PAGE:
I have lived in a series of small Northern towns, and as a queer person, I have faced constant harassment in the places I’ve lived. It was not safe for me to come out until I left my hometown and moved to a new place, which was still not much better, but was definitely an improvement. There was pretty much no queer scene and I had met very few LGBT+ people growing up. The only queer person in my school was bullied and tormented, so I could never feel comfortable in my own sexuality. I tried to deny it to myself, but when I could no longer, I had to hide it from everyone. It created a lonely life, with fake relationships where I had to lie to my friends and family.
Fast forward to when I moved out of my hometown and moved to another Northern city. After a few months, I felt comfortable enough to come out to my family who, gratefully, were entirely accepting. I met more people who were LGBT+ and formed a small social circle of other queer people. I thought this was a new chapter of acceptance in my life in this city, but then I started dating.
Gay Unity Parade, Manchester, 1988
Life before Manchester
In my first relationship, we were walking through the town to a restaurant, holding hands. There were large groups of people staring at us. People began shouting at us. People even opened their windows to high-story blocks of flats and shouted slurs at us. At the restaurant, we ended up having to leave, as a group of men were looking and pointing at us. We had to leave through a back exit, so they could not follow us home. On the way home, two cars followed us down the street. They honked their horns at us, and opened their car windows to shout slurs at us. They circled back around so they could continue to shout at us.
In another relationship, we were walking home through small-town streets. A man approached us and asked offensive, intrusive questions. We got away from him, but down another street, a group of three men began to follow us and shouted obscenities at us.
Eventually, over time, these experiences did little to faze me. My personal record was experiencing seven hate crimes in one walk. I thought this was normal. I thought this was just the reality of being queer. I got used to it.
Then I moved to Manchester.
Clause 28 Protest, Manchester, Albert Square, 1988
Life in Manchester
The first thing I noticed was the LGBT+ community had expanded, greatly. There were suddenly so many more queer people to make friends with and queer social circles I found myself in. When you are primarily surrounded by people not like you, it can feel lonely and alienating, but I was suddenly surrounded by many other people like me. It felt good, and it helped me feel comfortable in my own identity.
Walking through the streets, for the first time, I saw other queer couples. They were holding hands and going on dates. I had rarely seen other queer people in public before. I also noticed pride merch, for the first time. People had pride pins on their bags and lanyards. Shops had pride flags in their windows and anti-homophobia posts on their walls. There were even entire shops dedicated to pride merch, or LGBT+ bookshops, or other related shops. There were queer event nights, queer nightclubs, the Gay Village. There was such a large queer community here that I had never experienced before.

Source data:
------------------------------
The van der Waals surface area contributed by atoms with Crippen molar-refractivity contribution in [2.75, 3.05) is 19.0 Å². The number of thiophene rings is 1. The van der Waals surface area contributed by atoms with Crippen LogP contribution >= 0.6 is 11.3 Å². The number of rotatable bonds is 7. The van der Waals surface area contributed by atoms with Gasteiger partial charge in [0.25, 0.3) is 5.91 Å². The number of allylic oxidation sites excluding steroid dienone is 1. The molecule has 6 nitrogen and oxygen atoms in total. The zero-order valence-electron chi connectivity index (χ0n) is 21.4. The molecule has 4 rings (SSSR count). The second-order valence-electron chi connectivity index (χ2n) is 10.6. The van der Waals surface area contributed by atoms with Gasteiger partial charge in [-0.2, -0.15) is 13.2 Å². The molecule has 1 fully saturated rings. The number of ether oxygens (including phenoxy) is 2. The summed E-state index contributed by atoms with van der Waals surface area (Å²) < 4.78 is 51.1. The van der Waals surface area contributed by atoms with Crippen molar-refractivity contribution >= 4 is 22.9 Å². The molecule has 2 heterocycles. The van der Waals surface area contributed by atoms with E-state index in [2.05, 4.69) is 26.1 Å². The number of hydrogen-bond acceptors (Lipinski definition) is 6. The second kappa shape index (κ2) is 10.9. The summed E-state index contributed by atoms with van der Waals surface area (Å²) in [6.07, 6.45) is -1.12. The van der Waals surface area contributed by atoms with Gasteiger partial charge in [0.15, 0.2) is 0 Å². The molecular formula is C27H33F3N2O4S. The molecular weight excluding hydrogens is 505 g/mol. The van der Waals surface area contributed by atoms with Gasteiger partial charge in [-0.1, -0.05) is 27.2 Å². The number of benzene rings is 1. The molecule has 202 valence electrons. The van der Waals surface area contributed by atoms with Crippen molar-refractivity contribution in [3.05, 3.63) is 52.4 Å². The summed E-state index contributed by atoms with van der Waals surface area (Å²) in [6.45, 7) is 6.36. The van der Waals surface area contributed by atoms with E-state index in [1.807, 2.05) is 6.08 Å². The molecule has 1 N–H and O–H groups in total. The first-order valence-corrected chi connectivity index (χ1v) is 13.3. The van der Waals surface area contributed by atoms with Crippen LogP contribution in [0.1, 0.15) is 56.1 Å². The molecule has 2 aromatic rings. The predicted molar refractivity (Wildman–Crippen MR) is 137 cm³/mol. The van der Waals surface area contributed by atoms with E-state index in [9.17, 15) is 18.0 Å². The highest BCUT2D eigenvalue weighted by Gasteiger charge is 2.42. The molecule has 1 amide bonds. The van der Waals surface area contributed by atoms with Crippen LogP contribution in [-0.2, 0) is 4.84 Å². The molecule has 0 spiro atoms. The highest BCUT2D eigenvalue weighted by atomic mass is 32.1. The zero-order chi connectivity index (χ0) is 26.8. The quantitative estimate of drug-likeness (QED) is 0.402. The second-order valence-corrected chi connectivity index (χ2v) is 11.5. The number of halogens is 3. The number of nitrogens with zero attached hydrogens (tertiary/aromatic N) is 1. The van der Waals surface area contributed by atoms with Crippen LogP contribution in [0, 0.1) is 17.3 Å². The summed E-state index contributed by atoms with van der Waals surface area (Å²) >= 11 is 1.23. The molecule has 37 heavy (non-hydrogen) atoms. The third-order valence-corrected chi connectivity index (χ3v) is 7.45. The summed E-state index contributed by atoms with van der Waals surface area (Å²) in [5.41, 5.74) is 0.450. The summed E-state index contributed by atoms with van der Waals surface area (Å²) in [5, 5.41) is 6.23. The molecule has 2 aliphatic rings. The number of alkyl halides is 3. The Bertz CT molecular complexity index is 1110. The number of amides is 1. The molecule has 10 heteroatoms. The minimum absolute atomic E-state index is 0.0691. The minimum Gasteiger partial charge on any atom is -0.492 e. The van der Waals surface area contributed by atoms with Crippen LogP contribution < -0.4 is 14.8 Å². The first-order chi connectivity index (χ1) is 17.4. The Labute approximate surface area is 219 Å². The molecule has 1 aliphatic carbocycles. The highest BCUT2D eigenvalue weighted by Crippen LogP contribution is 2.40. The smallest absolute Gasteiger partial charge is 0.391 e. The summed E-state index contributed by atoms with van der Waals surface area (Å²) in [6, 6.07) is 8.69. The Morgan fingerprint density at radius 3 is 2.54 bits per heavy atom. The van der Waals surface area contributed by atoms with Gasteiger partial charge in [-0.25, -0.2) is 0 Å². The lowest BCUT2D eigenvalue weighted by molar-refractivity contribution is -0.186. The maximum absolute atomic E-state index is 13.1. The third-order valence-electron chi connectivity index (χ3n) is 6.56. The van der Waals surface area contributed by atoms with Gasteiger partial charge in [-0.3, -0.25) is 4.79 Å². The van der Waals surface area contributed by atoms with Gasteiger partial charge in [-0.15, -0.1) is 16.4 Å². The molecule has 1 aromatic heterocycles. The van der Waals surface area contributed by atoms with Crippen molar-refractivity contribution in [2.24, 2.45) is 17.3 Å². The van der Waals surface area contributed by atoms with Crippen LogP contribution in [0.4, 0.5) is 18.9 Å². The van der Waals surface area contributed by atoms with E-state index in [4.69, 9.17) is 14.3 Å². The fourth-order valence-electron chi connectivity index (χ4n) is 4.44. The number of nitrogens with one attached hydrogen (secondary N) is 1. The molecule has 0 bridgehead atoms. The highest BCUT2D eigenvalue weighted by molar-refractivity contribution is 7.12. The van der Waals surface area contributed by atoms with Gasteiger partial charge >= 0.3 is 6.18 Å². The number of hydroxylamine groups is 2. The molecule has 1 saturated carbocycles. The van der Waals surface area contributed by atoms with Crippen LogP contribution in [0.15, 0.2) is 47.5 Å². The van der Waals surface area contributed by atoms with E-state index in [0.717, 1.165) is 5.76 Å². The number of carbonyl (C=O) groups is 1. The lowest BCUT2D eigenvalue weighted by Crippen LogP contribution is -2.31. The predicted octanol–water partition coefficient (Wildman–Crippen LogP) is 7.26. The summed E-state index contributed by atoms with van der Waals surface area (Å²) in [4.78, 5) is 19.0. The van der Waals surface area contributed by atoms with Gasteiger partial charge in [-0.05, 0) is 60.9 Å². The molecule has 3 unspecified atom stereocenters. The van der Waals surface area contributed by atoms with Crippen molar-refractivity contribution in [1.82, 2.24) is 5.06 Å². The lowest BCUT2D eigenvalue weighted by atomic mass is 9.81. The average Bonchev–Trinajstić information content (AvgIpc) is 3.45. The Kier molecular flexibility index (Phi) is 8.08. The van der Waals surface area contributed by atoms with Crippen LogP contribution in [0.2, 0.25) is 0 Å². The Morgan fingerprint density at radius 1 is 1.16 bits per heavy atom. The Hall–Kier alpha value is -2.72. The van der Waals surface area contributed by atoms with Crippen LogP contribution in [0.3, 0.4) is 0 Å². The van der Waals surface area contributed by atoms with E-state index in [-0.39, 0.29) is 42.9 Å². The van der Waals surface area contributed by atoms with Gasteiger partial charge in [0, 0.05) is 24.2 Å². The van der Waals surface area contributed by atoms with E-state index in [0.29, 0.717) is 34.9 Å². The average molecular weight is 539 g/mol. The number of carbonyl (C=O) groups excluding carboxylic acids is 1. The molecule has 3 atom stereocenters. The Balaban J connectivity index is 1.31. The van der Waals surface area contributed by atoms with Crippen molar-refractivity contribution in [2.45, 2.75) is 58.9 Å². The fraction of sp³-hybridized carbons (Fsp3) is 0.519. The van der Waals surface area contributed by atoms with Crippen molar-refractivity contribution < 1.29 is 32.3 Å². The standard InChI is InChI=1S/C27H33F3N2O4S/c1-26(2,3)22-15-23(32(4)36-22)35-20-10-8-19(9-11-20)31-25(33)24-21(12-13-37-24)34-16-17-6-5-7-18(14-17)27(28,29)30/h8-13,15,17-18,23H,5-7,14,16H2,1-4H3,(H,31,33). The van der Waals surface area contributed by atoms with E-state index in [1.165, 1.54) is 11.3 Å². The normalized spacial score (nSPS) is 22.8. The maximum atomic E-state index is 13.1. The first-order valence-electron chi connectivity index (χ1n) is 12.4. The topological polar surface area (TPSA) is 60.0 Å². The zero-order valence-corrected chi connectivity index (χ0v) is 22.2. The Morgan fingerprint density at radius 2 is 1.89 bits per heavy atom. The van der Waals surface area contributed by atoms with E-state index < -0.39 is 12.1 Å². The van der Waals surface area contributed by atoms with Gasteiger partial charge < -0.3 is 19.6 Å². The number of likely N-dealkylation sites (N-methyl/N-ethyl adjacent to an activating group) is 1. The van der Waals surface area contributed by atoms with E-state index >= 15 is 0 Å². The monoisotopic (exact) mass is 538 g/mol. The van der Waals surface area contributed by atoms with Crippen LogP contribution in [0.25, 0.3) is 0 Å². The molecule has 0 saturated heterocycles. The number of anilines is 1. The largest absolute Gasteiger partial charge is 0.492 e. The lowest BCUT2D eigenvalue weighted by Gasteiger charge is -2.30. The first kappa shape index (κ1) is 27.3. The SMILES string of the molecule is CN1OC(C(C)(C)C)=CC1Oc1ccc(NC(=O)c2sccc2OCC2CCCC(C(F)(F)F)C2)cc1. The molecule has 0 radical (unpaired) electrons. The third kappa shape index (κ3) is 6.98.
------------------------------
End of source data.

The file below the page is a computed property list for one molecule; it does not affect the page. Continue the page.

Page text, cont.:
Clause 28 Protest, Manchester, Albert Square, 1988
This also meant that there were so many more people to date. I had been asked on a date once in my life, but I was asked on multiple dates in the first week of being here. For the first time, I had choice over who I could date. Beforehand, the dating pool was extremely small, which left me in strange, incompatible or half-hearted relationships. With such a bigger dating pool here, I had the freedom to find a better connection, one that was deeper and more genuine.
So I started going on dates, and for the first time, we didn’t stick out in public. We were just ordinary people and nobody looked at us. I sat in restaurants and cafes across from a girl and we got no stares from other people or were made to feel uncomfortable. I realised I didn’t have to think of my safety, I didn’t have to think about who was watching us leave or if we were going to be followed.
Fast forward a little and I found myself in a relationship. One night, we were walking through the city centre on the way to a restaurant, holding hands. The first person walked past us and, instinctively, I braced myself for a comment as they passed by us. I was used to it by now, and I accepted it as the norm, but they walked past us without a word, or a look. Then the next person, and the next. We made it the whole way to the restaurant without a single comment or a look. I turned to my girlfriend and said ‘we haven’t experienced hate crime once on the way here.’ She looked at me with surprise; ‘you’ve experienced a hate crime?’
Albert Memorial Rally, Manchester, 1988
I told her about the experience I’ve had growing up and she was shocked. She had grown up her whole life in Manchester and had never experienced a hate crime before. The concept was alien to her. I wondered why this was. I wondered how there could be such a cultural shift when I had come from only an hour away. She told me about the queer history of Manchester. She told me about how the campaigns for early law reforms for gay rights began in Manchester, how the protests and riots and marches all happened here and about the history of pride parades. She told me how queer life had always been a big part of Manchester. It made me realise that, for the first time, it was safe to exist as a queer person.
This is not to say that homophobia doesn’t exist in Manchester. There is still, unfortunately, plenty that needs to be addressed and worked towards. But, on the whole, Manchester is a much more welcoming place in comparison to other Northern cities, and is a step in the right direction for queer inclusivity, pride and acceptance.